Neither testified to any problems with Mrs. DeLuca in terms of her recovery from the surgery and neither testified that her dentures were on the bedside table or that they had placed the dentures in Mrs. DeLuca’s mouth.

The charge nurse who responded to the Rapid Response call testified that she did a mouth sweep and removed the patient’s upper dentures and pieces of pancake. She had no memory of removing a lower place. She placed the upper dentures on the bedside table, but did not document that she did so.

She also testified that it is customary practice when a patient dies that a PCT does the postmortem care, including placing the patient’s dentures in a cup to be taken to the morgue with the body. The charge nurse did not know who was present with the body until the coroner arrived.

The coroner testified that when he picked up the body, there was a denture container with it.  He transported the body to the morgue with the container.

The nurse experts’ opinions were contradictory at best.  The expert for Mrs. DeLuca testified that the nurses and PCTs failed to give the patient liquids, failed to assess her ability to eat, failed to ensure both dentures were in place, and failed to monitor the patient when she ate her breakfast.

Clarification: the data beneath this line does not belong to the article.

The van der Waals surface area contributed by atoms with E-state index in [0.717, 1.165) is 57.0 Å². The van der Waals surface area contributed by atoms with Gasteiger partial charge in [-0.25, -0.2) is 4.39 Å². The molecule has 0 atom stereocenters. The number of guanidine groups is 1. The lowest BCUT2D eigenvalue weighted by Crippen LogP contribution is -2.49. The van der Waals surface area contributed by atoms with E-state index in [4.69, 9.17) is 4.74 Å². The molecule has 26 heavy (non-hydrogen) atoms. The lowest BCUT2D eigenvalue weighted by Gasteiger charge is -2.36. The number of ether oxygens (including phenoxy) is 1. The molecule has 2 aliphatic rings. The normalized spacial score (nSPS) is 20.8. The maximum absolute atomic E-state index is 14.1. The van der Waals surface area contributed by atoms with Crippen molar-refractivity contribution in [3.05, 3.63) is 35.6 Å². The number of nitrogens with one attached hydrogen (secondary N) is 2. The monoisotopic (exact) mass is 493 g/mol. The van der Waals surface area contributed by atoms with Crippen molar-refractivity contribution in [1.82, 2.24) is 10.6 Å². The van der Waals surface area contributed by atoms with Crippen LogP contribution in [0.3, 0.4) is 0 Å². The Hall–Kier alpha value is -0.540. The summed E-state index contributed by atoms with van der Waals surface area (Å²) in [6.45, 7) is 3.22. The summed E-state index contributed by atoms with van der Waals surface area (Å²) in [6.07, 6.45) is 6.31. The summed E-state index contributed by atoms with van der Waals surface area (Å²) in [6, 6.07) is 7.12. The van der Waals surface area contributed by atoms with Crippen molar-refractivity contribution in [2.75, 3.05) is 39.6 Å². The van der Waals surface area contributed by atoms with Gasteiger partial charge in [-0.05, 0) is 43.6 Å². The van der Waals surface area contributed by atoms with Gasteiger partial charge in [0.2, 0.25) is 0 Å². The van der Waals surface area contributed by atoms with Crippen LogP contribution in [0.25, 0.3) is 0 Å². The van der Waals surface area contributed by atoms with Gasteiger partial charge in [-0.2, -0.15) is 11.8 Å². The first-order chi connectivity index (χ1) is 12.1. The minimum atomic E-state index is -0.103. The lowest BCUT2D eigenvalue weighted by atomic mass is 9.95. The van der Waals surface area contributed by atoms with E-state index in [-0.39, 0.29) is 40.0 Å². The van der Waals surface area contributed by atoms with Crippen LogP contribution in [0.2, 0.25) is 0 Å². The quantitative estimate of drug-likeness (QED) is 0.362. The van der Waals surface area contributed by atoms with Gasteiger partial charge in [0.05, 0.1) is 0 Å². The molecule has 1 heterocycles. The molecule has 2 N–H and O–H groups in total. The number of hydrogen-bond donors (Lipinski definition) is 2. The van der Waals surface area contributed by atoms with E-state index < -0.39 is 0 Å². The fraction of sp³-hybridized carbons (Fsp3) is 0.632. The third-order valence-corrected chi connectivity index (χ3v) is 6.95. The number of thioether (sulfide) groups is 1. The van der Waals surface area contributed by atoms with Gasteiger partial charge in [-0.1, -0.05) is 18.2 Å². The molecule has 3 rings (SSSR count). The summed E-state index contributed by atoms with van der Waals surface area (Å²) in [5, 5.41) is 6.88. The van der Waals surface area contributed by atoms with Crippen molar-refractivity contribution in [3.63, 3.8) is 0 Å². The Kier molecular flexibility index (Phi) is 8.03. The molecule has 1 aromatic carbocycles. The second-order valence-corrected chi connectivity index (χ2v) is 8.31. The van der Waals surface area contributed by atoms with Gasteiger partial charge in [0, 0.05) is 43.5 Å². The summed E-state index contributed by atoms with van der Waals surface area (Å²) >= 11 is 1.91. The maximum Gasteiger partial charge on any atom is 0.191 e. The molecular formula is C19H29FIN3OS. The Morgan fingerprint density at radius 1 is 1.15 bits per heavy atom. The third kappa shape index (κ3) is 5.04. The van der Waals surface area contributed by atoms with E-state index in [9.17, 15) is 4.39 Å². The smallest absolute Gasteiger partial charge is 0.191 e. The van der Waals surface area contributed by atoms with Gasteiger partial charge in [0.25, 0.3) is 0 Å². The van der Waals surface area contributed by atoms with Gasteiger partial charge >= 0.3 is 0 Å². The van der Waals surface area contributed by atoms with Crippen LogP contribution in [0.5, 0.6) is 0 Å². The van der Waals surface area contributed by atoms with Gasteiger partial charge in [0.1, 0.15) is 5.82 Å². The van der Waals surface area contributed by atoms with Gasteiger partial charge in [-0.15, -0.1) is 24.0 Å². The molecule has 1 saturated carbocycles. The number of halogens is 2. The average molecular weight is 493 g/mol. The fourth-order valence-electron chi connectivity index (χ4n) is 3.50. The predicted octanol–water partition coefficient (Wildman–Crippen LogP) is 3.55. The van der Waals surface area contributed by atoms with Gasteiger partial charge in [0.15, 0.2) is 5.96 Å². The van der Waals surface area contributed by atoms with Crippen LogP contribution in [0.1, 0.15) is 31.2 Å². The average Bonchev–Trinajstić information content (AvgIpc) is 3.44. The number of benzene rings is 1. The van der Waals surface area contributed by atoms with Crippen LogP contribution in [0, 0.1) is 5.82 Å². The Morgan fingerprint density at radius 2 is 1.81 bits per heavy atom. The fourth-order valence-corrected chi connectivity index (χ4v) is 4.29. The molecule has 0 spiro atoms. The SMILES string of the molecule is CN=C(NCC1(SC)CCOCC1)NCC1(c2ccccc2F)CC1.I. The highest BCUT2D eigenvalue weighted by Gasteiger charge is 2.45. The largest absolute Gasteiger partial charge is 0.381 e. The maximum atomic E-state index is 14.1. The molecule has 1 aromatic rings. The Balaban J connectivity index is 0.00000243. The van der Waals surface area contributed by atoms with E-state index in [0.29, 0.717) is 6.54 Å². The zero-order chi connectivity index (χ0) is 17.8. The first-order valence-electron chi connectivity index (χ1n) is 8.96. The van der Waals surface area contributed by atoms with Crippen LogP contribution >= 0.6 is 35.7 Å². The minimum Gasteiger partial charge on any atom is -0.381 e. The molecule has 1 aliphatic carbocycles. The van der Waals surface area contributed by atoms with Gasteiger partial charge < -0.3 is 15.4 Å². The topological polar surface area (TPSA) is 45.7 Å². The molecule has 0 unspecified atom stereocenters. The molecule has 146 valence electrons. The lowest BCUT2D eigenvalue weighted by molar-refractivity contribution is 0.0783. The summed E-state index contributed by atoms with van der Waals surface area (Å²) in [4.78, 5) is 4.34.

In contrast, the hospital’s nurse expert testified that the patient did not need supervision when she ate, that Mrs. DeLuca was “alert and sharp”, and based on the documentation in the medical records and depositions,  the patient’s upper dentures and lower partial plate were in her mouth when she had breakfast after surgery.

The jury returned a verdict in favor of the hospital.  On appeal by Mrs. DeLuca’s daughter, the Appellate Court affirmed the trial court verdict.

In doing so, the Appellate Court opined that the documentation by the nurses clearly supported they were not negligent. The circulating nurse and the PACU nurse documented what occurred with the dentures when each was caring for the patient.  When Mrs. DeLuca left the PACU, her dentures were in place.